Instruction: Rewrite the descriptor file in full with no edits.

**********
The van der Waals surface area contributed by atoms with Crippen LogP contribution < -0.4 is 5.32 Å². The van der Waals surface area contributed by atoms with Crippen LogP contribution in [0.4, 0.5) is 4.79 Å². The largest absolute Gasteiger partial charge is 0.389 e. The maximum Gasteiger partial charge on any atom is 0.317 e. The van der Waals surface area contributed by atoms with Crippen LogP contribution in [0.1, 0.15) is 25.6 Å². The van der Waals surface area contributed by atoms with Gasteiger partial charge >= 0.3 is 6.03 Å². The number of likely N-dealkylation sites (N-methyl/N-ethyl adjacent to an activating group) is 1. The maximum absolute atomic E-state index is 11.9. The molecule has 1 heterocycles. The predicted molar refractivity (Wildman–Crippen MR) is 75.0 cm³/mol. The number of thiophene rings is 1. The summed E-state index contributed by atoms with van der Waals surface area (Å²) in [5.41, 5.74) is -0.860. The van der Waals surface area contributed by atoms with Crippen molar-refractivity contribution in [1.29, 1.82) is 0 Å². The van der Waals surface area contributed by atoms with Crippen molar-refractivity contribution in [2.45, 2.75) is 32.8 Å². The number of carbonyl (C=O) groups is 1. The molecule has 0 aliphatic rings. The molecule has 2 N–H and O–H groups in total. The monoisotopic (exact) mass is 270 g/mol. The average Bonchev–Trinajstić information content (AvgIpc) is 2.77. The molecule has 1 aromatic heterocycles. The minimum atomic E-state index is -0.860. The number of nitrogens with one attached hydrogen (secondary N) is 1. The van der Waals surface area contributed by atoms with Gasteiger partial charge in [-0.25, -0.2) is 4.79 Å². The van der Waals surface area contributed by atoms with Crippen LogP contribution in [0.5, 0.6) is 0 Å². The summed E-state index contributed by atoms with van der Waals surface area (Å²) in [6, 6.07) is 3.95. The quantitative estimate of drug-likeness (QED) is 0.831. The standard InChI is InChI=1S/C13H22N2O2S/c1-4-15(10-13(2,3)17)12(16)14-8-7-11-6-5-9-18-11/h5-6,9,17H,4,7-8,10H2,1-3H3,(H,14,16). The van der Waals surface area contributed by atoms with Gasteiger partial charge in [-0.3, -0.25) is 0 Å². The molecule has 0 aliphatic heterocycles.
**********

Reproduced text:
The van der Waals surface area contributed by atoms with Crippen LogP contribution < -0.4 is 5.32 Å². The van der Waals surface area contributed by atoms with Crippen LogP contribution in [0.4, 0.5) is 4.79 Å². The largest absolute Gasteiger partial charge is 0.389 e. The maximum Gasteiger partial charge on any atom is 0.317 e. The van der Waals surface area contributed by atoms with Crippen LogP contribution in [0.1, 0.15) is 25.6 Å². The van der Waals surface area contributed by atoms with Gasteiger partial charge >= 0.3 is 6.03 Å². The number of likely N-dealkylation sites (N-methyl/N-ethyl adjacent to an activating group) is 1. The maximum absolute atomic E-state index is 11.9. The molecule has 1 heterocycles. The predicted molar refractivity (Wildman–Crippen MR) is 75.0 cm³/mol. The number of thiophene rings is 1. The summed E-state index contributed by atoms with van der Waals surface area (Å²) in [5.41, 5.74) is -0.860. The van der Waals surface area contributed by atoms with Crippen molar-refractivity contribution in [1.29, 1.82) is 0 Å². The van der Waals surface area contributed by atoms with Crippen molar-refractivity contribution in [2.45, 2.75) is 32.8 Å². The number of carbonyl (C=O) groups is 1. The molecule has 0 aliphatic rings. The molecule has 2 N–H and O–H groups in total. The monoisotopic (exact) mass is 270 g/mol. The average Bonchev–Trinajstić information content (AvgIpc) is 2.77. The molecule has 1 aromatic heterocycles. The minimum atomic E-state index is -0.860. The number of nitrogens with one attached hydrogen (secondary N) is 1. The van der Waals surface area contributed by atoms with Gasteiger partial charge in [-0.25, -0.2) is 4.79 Å². The van der Waals surface area contributed by atoms with Crippen LogP contribution in [0.5, 0.6) is 0 Å². The summed E-state index contributed by atoms with van der Waals surface area (Å²) in [6, 6.07) is 3.95. The quantitative estimate of drug-likeness (QED) is 0.831. The standard InChI is InChI=1S/C13H22N2O2S/c1-4-15(10-13(2,3)17)12(16)14-8-7-11-6-5-9-18-11/h5-6,9,17H,4,7-8,10H2,1-3H3,(H,14,16). The van der Waals surface area contributed by atoms with Gasteiger partial charge in [-0.3, -0.25) is 0 Å². The molecule has 0 aliphatic heterocycles.